Ice study could stop people slip-sliding away
The researchers have developed a Tribometer to perform the friction experiments. They then use the Low Temperature Scanning Electron Microscope to study the ‘wear surfaces’ created.
Going out and about in freezing conditions could become safer thanks to fundamental research at the University of Edinburgh into how we slip on ice.
Using funding from the Engineering and Physical Sciences Research Council (EPSRC) researchers at Edinburgh have built a device, known as a Tribometer, to measure the friction generated as different materials, such as rubber or metal, slip across a sample of ice. The Tribometer is designed to investigate how factors such as temperature, object weight, material composition and velocity affect friction.
The team then examines the ice sample using a state-of-the-art Low Temperature Scanning Electron Microscope (LTSEM). This detail of observation has never been done before and allows the team to investigate what is happening to the ice at scales from several millimetres to as small as nanometres.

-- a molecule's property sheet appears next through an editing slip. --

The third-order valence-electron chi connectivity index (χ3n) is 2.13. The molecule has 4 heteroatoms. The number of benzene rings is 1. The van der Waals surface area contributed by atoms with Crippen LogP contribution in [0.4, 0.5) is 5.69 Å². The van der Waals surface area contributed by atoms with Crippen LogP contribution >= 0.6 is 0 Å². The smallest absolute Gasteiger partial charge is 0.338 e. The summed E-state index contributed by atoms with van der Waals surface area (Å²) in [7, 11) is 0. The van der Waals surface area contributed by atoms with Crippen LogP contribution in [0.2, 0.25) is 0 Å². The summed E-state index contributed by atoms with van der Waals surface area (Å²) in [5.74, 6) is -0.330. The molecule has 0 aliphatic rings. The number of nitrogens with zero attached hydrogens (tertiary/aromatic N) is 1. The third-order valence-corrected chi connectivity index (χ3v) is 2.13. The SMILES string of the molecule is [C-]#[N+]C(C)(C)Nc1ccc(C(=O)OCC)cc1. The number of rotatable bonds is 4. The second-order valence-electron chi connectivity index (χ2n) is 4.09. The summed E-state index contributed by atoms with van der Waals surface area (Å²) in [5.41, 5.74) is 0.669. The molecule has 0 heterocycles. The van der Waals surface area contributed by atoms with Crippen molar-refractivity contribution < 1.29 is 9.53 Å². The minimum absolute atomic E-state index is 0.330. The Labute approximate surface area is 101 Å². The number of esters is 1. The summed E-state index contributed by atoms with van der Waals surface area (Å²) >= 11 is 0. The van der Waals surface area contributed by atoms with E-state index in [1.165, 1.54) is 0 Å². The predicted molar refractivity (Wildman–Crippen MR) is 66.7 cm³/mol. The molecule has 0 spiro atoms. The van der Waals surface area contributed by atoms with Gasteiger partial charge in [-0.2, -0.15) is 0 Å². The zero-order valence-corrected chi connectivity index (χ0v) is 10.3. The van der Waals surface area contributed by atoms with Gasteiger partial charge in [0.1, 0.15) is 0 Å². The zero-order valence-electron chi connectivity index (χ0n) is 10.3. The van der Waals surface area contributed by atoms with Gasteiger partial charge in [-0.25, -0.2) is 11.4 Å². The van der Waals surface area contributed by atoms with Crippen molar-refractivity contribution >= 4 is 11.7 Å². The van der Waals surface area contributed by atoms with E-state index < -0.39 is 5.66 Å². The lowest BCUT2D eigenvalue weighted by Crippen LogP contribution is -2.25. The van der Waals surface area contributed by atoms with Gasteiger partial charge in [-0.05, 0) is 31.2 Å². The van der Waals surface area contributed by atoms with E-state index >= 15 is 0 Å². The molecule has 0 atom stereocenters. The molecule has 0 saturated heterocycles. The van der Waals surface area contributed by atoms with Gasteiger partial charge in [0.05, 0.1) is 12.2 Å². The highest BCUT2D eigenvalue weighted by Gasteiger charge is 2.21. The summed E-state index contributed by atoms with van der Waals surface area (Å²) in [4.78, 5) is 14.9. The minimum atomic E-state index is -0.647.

Obvious products that could benefit from the research include car tyres and shoes. The project has already attracted the involvement of both Ford and Jaguar. Sports engineers could use the data to design better skis and ice skates, except in this case they would be looking to engineer surfaces that do slip more easily. In addition, the Tribometer could also be used to study the efficiency of ‘gritting’ agents.
Dr Jane Blackford, who heads the team, and was also a consultant to the UK Olympic Curling Team who won a gold medal in the 2002 Winter Olympics in Salt Lake City, says, “Although people have studied ice friction before, there are still many open questions. We are aiming to fill in those gaps and understand why friction varies under different conditions.”
The team has already found that the temperature of the ice plays a large role in how it responds when an object begins to slip.
Dr Blackford says, “I hope the data from this project will provide a bedrock of solid information that manufacturers can use to design more effective, slip-resistant surfaces, tailored to the specific ice conditions in which they will be used.”
Jane Reck | alfa
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